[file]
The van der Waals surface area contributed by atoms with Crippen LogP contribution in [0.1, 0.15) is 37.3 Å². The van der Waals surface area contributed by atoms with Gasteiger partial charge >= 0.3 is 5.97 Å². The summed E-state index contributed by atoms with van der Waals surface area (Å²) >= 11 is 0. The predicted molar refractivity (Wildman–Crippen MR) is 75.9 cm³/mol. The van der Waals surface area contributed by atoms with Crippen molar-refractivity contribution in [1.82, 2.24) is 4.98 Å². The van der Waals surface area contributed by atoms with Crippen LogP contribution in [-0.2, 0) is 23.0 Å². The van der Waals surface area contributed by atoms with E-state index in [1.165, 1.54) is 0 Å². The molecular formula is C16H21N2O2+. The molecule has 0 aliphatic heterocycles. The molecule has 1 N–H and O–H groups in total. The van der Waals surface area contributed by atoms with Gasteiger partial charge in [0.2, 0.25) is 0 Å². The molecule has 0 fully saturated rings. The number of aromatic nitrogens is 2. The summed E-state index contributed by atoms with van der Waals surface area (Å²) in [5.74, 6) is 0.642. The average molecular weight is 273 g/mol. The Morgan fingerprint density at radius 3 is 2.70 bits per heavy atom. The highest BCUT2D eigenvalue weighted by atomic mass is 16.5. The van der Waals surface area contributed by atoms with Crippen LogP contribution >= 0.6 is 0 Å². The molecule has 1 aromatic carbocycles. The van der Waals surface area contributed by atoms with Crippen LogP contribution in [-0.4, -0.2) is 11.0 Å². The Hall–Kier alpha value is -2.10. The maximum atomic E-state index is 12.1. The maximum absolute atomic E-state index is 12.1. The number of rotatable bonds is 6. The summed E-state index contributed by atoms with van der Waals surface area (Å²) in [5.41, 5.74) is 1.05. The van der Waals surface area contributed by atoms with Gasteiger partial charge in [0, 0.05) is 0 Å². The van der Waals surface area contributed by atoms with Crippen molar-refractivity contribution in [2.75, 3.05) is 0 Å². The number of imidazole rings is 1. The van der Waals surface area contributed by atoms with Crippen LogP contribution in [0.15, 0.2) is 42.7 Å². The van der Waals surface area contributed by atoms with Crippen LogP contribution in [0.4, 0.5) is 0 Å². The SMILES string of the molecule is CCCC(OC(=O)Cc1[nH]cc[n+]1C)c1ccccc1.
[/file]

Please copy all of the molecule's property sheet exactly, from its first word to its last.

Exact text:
The van der Waals surface area contributed by atoms with Crippen LogP contribution in [0.1, 0.15) is 37.3 Å². The van der Waals surface area contributed by atoms with Gasteiger partial charge >= 0.3 is 5.97 Å². The summed E-state index contributed by atoms with van der Waals surface area (Å²) >= 11 is 0. The predicted molar refractivity (Wildman–Crippen MR) is 75.9 cm³/mol. The van der Waals surface area contributed by atoms with Crippen molar-refractivity contribution in [1.82, 2.24) is 4.98 Å². The van der Waals surface area contributed by atoms with Crippen LogP contribution in [-0.2, 0) is 23.0 Å². The van der Waals surface area contributed by atoms with E-state index in [1.165, 1.54) is 0 Å². The molecular formula is C16H21N2O2+. The molecule has 0 aliphatic heterocycles. The molecule has 1 N–H and O–H groups in total. The van der Waals surface area contributed by atoms with Gasteiger partial charge in [0.2, 0.25) is 0 Å². The molecule has 0 fully saturated rings. The number of aromatic nitrogens is 2. The summed E-state index contributed by atoms with van der Waals surface area (Å²) in [5.74, 6) is 0.642. The average molecular weight is 273 g/mol. The Morgan fingerprint density at radius 3 is 2.70 bits per heavy atom. The highest BCUT2D eigenvalue weighted by atomic mass is 16.5. The van der Waals surface area contributed by atoms with Crippen LogP contribution >= 0.6 is 0 Å². The molecule has 1 aromatic carbocycles. The van der Waals surface area contributed by atoms with Crippen LogP contribution in [-0.4, -0.2) is 11.0 Å². The Hall–Kier alpha value is -2.10. The maximum atomic E-state index is 12.1. The maximum absolute atomic E-state index is 12.1. The number of rotatable bonds is 6. The summed E-state index contributed by atoms with van der Waals surface area (Å²) in [5.41, 5.74) is 1.05. The van der Waals surface area contributed by atoms with Gasteiger partial charge in [0, 0.05) is 0 Å². The van der Waals surface area contributed by atoms with Crippen molar-refractivity contribution in [2.75, 3.05) is 0 Å². The number of imidazole rings is 1. The van der Waals surface area contributed by atoms with Crippen LogP contribution in [0.15, 0.2) is 42.7 Å². The van der Waals surface area contributed by atoms with Crippen LogP contribution in [0.4, 0.5) is 0 Å². The SMILES string of the molecule is CCCC(OC(=O)Cc1[nH]cc[n+]1C)c1ccccc1.